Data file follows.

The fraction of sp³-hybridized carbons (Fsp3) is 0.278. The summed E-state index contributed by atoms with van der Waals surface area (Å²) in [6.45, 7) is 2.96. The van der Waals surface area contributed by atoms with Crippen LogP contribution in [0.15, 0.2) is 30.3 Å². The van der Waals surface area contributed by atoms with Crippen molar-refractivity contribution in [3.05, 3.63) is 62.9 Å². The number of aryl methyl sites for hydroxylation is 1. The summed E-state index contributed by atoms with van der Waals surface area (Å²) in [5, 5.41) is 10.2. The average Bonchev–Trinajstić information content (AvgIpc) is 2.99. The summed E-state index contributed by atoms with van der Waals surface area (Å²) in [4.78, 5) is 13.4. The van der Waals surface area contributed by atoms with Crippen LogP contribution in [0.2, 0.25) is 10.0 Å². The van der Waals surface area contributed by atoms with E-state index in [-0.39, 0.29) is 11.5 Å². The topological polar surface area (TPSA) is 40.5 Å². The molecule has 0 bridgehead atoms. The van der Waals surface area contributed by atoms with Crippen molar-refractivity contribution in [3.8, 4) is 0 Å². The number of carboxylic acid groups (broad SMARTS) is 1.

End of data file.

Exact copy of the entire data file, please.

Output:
The fraction of sp³-hybridized carbons (Fsp3) is 0.278. The summed E-state index contributed by atoms with van der Waals surface area (Å²) in [6.45, 7) is 2.96. The van der Waals surface area contributed by atoms with Crippen LogP contribution in [0.15, 0.2) is 30.3 Å². The van der Waals surface area contributed by atoms with Crippen molar-refractivity contribution in [3.05, 3.63) is 62.9 Å². The number of aryl methyl sites for hydroxylation is 1. The summed E-state index contributed by atoms with van der Waals surface area (Å²) in [5, 5.41) is 10.2. The average Bonchev–Trinajstić information content (AvgIpc) is 2.99. The summed E-state index contributed by atoms with van der Waals surface area (Å²) in [4.78, 5) is 13.4. The van der Waals surface area contributed by atoms with Crippen LogP contribution in [0.2, 0.25) is 10.0 Å². The van der Waals surface area contributed by atoms with E-state index in [-0.39, 0.29) is 11.5 Å². The topological polar surface area (TPSA) is 40.5 Å². The molecule has 0 bridgehead atoms. The van der Waals surface area contributed by atoms with Crippen molar-refractivity contribution in [3.8, 4) is 0 Å². The number of carboxylic acid groups (broad SMARTS) is 1.